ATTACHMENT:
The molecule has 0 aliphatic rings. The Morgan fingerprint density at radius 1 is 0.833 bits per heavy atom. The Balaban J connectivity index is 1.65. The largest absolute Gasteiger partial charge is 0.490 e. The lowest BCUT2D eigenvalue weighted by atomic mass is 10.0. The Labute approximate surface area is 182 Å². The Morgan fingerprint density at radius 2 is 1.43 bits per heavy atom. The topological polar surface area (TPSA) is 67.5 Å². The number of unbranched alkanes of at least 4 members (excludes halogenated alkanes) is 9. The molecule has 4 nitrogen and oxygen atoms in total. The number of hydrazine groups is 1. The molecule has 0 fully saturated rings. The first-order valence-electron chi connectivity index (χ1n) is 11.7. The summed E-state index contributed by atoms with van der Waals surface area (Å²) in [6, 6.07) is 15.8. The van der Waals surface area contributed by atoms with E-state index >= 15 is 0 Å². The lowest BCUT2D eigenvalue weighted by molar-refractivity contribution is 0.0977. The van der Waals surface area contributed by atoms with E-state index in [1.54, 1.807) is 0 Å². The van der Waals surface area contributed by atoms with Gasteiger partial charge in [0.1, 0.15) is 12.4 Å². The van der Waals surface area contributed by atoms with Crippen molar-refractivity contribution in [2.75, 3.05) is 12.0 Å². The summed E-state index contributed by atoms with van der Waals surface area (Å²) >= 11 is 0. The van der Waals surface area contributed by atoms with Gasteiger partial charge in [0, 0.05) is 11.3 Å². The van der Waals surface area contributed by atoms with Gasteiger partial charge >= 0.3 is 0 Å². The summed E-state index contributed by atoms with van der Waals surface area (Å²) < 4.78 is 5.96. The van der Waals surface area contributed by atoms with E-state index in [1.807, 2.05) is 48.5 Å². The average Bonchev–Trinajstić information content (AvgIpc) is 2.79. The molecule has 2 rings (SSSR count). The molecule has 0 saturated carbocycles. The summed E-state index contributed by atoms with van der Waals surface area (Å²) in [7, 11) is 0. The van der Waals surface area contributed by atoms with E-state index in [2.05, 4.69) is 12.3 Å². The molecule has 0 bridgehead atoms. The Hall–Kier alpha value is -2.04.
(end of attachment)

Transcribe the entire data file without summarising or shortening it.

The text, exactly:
The molecule has 0 aliphatic rings. The Morgan fingerprint density at radius 1 is 0.833 bits per heavy atom. The Balaban J connectivity index is 1.65. The largest absolute Gasteiger partial charge is 0.490 e. The lowest BCUT2D eigenvalue weighted by atomic mass is 10.0. The Labute approximate surface area is 182 Å². The Morgan fingerprint density at radius 2 is 1.43 bits per heavy atom. The topological polar surface area (TPSA) is 67.5 Å². The number of unbranched alkanes of at least 4 members (excludes halogenated alkanes) is 9. The molecule has 4 nitrogen and oxygen atoms in total. The number of hydrazine groups is 1. The molecule has 0 fully saturated rings. The first-order valence-electron chi connectivity index (χ1n) is 11.7. The summed E-state index contributed by atoms with van der Waals surface area (Å²) in [6, 6.07) is 15.8. The van der Waals surface area contributed by atoms with E-state index >= 15 is 0 Å². The lowest BCUT2D eigenvalue weighted by molar-refractivity contribution is 0.0977. The van der Waals surface area contributed by atoms with E-state index in [1.54, 1.807) is 0 Å². The van der Waals surface area contributed by atoms with Gasteiger partial charge in [0.1, 0.15) is 12.4 Å². The van der Waals surface area contributed by atoms with Crippen molar-refractivity contribution in [2.75, 3.05) is 12.0 Å². The summed E-state index contributed by atoms with van der Waals surface area (Å²) >= 11 is 0. The van der Waals surface area contributed by atoms with Gasteiger partial charge in [0, 0.05) is 11.3 Å². The van der Waals surface area contributed by atoms with Gasteiger partial charge >= 0.3 is 0 Å². The summed E-state index contributed by atoms with van der Waals surface area (Å²) < 4.78 is 5.96. The van der Waals surface area contributed by atoms with E-state index in [1.807, 2.05) is 48.5 Å². The average Bonchev–Trinajstić information content (AvgIpc) is 2.79. The molecule has 2 rings (SSSR count). The molecule has 0 saturated carbocycles. The summed E-state index contributed by atoms with van der Waals surface area (Å²) in [7, 11) is 0. The van der Waals surface area contributed by atoms with E-state index in [2.05, 4.69) is 12.3 Å². The molecule has 0 bridgehead atoms. The Hall–Kier alpha value is -2.04.